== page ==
[fahy-luh m] /ˈfaɪ ləm/
noun, plural phyla
[fahy-luh] /ˈfaɪ lə/ (Show IPA)
Biology. the primary subdivision of a taxonomic kingdom, grouping together all classes of organisms that have the same body plan.
Linguistics. a category consisting of language stocks that, because of cognates in vocabulary, are considered likely to be related by common origin.
Compare (def 13).
noun (pl) -la (-lə)
a major taxonomic division of living organisms that contain one or more classes. An example is the phylum Arthropoda (insects, crustaceans, arachnids, etc, and myriapods)
any analogous group, such as a group of related language families or linguistic stocks
“division of the plant or animal kingdom,” 1868, Modern Latin, coined by French naturalist Georges Léopole Chrétien Frédéric Dagobert, Baron Cuvier (1769-1832) from Greek phylon “race, stock,” related to phyle “tribe, clan” (see physic). The immediate source of the English word probably is from German.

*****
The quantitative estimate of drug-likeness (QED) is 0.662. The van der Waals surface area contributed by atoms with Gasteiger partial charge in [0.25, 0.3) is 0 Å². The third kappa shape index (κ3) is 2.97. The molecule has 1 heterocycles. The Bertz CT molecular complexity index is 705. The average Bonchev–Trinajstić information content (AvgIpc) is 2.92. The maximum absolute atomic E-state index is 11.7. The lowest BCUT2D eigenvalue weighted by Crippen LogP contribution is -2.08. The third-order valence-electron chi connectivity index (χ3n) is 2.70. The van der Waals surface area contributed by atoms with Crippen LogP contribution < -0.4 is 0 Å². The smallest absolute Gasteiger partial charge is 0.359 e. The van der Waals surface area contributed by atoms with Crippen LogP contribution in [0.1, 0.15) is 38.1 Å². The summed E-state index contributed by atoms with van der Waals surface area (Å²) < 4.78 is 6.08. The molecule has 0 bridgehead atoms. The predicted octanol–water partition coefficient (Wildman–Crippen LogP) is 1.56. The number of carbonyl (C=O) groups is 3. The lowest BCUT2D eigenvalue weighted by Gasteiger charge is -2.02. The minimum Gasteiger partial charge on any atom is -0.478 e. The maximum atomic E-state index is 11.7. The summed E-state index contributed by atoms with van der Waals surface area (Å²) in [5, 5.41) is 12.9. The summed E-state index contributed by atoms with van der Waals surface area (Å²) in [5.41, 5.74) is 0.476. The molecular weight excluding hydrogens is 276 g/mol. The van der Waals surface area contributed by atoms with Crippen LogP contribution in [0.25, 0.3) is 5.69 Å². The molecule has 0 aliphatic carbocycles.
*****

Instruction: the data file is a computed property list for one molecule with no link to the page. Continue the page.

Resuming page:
phylum phy·lum (fī’ləm)
n. pl. phy·la (-lə)
A taxonomic category that is a primary division of a kingdom and ranks above a class in size.
A group of organisms ranking above a class and below a kingdom. See Table at taxonomy.
One of the major divisions of the kingdoms of living things; the second-largest standard unit of biological classification. The arthropods, chordates, and mollusks are phyla. Phyla in the plant kingdom are frequently called divisions. (See Linnean classification.)
[fahy-muh] /ˈfaɪ mə/ noun, plural phymas, phymata [fahy-muh-tuh] /ˈfaɪ mə tə/ (Show IPA). Pathology. 1. a nodule, swelling, or small, rounded tumor of the skin. phyma phy·ma (fī’mə) n. A nodule or small rounded tumor of the skin.
phymatosis phy·ma·to·sis (fī’mə-tō’sĭs) n. The occurrence or growth of phymas in the skin.
phys- pref. Variant of physio-.
physaliform phy·sal·i·form (fī-sāl’ə-fôrm’, fĭ-) adj. Resembling a bubble or bubbles.